The real world is not for sale
Every day we are told what the real world is, and it is always the same thing: some world where every human interaction is capable of being turned to profit, where the laws of competition have replaced the laws of hospitality, where friendship and love are available at a bargain. We learn of this reality at school, in the newspapers, on the television and the radio, and in public pronouncements by important and powerful people.
But we live in a different, parallel universe where hospitality is still our first instinct, where we seek and hope to find true love and true friendship, where we cannot imagine exploiting our friends, colleagues or neighbours and where, in fact, we give money to complete strangers without any hope of reward. It would be interesting but ultimately pointless to quantify the relationship between the two universes. How much time do we spend relating to the world of profit? In a long day I believe it is quite a small part, despite the fact that most of us work for a living. It is human to create, even of a workplace, a small community of friendships and affections in order to make the frustrations and grievances bearable.
Now I do not want to talk about ‘voluntarism’, whatever that means, or a ‘big society’ where the state simply offloads its responsibilities onto those shoulders that are willing to bear them for nothing. What I’m suggesting instead is that the values that pertain in the real real world – cooperation, love, friendship, kindness, hospitality – are the natural antidote to power, profit and poverty. Our only hope in a world driven by fear is that we should remember our common humanity.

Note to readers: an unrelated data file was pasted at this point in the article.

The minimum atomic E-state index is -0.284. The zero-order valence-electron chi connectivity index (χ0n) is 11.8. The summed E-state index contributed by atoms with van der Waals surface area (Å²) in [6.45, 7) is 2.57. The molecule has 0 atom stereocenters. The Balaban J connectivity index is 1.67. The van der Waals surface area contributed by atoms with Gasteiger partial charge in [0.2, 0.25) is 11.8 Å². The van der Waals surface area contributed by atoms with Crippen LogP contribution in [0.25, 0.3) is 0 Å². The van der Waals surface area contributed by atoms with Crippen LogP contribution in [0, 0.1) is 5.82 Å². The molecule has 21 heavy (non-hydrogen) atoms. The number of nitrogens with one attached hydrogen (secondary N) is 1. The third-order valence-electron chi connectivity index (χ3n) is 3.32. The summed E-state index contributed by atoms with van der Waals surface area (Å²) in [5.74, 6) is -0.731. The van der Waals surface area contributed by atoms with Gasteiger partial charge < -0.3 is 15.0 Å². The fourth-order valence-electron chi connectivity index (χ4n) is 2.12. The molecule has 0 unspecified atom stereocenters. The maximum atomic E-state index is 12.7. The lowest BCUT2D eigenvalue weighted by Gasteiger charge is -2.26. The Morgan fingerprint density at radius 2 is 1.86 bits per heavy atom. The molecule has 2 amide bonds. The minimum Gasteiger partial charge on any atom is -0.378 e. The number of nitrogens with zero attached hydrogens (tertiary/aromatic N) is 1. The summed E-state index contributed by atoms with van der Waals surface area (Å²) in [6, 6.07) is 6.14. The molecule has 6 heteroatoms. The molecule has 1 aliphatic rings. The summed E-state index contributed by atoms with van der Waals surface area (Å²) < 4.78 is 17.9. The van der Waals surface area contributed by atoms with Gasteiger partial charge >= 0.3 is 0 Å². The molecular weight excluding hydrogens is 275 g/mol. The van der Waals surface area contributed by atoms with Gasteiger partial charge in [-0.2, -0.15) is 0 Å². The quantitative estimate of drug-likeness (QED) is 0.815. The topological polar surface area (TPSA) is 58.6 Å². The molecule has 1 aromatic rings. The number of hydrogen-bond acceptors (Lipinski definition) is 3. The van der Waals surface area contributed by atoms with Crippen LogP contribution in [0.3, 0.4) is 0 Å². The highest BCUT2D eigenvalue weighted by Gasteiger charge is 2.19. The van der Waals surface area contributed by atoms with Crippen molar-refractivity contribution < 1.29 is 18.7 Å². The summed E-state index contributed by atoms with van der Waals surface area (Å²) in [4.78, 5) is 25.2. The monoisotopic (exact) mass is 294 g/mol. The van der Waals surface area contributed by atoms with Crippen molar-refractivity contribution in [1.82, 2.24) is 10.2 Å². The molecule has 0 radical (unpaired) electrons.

The Italian philosopher Antonio Gramsci gave us two phrases with which to consider this question of the two realities. The ‘reality’ that is forced upon us he calls ‘common sense’; the reality we know and inhabit is ‘good sense’. Common sense, according to Gramsci, is automatic thinking, it’s swallowing what you’re told, it’s the easy way. Good sense is the way we actually lead our lives. Common sense is imposed from above. Good sense starts with our sense of belonging in a community – in other words, it starts with respect. We need to apply our good sense to politics, to how the state organises itself, to how we see strangers. Good sense tells us that we must welcome strangers because one day they may welcome us in turn, we must organise the state along fair lines because one day we may need its fairness, we need to make politics take note of fairness and justice.
The strange thing is that talk makes things happen, even though, as Gramsci rightly thought, it’s very difficult to defend against common sense (because it’s common sense!). But we can arm ourselves by understanding our own values, by thinking about how we relate to our family, friends and neighbours not just as a personal thing but as a social value system.
These are the values by which we live our daily lives, and we must stand up and say, to hell with common sense, this is good sense and good sense is better. Whenever they tell us that profit and exploitation and crooked politics are reality, say ‘not my reality buddy’, say ‘the real world is not for sale’. Most of all we must reject the idea that the real world involves brutal competition, ruthlessness, playing games with the working lives of other people, and the endless pursuit of accumulation.